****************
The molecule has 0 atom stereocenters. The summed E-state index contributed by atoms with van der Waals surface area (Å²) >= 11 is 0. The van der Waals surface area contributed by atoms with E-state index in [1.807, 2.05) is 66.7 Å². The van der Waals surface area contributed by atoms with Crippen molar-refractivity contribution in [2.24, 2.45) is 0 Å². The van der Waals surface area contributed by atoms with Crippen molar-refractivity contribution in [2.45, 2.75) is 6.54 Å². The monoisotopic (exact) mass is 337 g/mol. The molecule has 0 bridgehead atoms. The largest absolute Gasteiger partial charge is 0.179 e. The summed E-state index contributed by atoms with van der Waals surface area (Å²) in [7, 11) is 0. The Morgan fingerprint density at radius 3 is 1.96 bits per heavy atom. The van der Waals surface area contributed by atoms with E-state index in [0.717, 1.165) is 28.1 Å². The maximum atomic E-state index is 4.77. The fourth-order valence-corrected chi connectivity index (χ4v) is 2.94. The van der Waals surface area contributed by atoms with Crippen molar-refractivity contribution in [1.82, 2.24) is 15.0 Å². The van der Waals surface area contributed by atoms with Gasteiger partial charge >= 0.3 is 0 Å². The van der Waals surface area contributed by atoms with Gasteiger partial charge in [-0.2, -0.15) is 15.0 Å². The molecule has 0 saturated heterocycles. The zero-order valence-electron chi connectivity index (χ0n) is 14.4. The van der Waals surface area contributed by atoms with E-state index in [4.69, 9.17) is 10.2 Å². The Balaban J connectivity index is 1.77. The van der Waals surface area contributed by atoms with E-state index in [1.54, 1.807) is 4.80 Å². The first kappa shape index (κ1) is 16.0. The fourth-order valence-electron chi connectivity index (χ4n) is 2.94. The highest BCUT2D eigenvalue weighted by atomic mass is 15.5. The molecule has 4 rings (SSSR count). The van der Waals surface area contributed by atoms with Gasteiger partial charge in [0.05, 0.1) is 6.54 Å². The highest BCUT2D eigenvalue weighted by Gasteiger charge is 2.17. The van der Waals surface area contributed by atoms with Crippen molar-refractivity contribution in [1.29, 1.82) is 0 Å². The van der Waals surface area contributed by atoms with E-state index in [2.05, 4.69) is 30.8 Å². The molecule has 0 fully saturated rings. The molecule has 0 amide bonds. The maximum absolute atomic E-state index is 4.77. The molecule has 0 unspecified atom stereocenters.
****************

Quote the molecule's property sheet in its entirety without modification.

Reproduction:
The molecule has 0 atom stereocenters. The summed E-state index contributed by atoms with van der Waals surface area (Å²) >= 11 is 0. The van der Waals surface area contributed by atoms with E-state index in [1.807, 2.05) is 66.7 Å². The van der Waals surface area contributed by atoms with Crippen molar-refractivity contribution in [2.24, 2.45) is 0 Å². The van der Waals surface area contributed by atoms with Crippen molar-refractivity contribution in [2.45, 2.75) is 6.54 Å². The monoisotopic (exact) mass is 337 g/mol. The molecule has 0 bridgehead atoms. The largest absolute Gasteiger partial charge is 0.179 e. The summed E-state index contributed by atoms with van der Waals surface area (Å²) in [7, 11) is 0. The Morgan fingerprint density at radius 3 is 1.96 bits per heavy atom. The van der Waals surface area contributed by atoms with E-state index in [0.717, 1.165) is 28.1 Å². The maximum atomic E-state index is 4.77. The fourth-order valence-corrected chi connectivity index (χ4v) is 2.94. The van der Waals surface area contributed by atoms with Crippen molar-refractivity contribution in [1.82, 2.24) is 15.0 Å². The van der Waals surface area contributed by atoms with Gasteiger partial charge >= 0.3 is 0 Å². The van der Waals surface area contributed by atoms with Gasteiger partial charge in [-0.2, -0.15) is 15.0 Å². The molecule has 0 saturated heterocycles. The zero-order valence-electron chi connectivity index (χ0n) is 14.4. The van der Waals surface area contributed by atoms with E-state index in [4.69, 9.17) is 10.2 Å². The Balaban J connectivity index is 1.77. The van der Waals surface area contributed by atoms with E-state index in [1.54, 1.807) is 4.80 Å². The first kappa shape index (κ1) is 16.0. The fourth-order valence-electron chi connectivity index (χ4n) is 2.94. The highest BCUT2D eigenvalue weighted by atomic mass is 15.5. The molecule has 4 rings (SSSR count). The van der Waals surface area contributed by atoms with Gasteiger partial charge in [0.05, 0.1) is 6.54 Å². The highest BCUT2D eigenvalue weighted by Gasteiger charge is 2.17. The van der Waals surface area contributed by atoms with Crippen molar-refractivity contribution in [1.29, 1.82) is 0 Å². The van der Waals surface area contributed by atoms with E-state index in [2.05, 4.69) is 30.8 Å². The molecule has 0 fully saturated rings. The molecule has 0 amide bonds. The maximum absolute atomic E-state index is 4.77. The molecule has 0 unspecified atom stereocenters.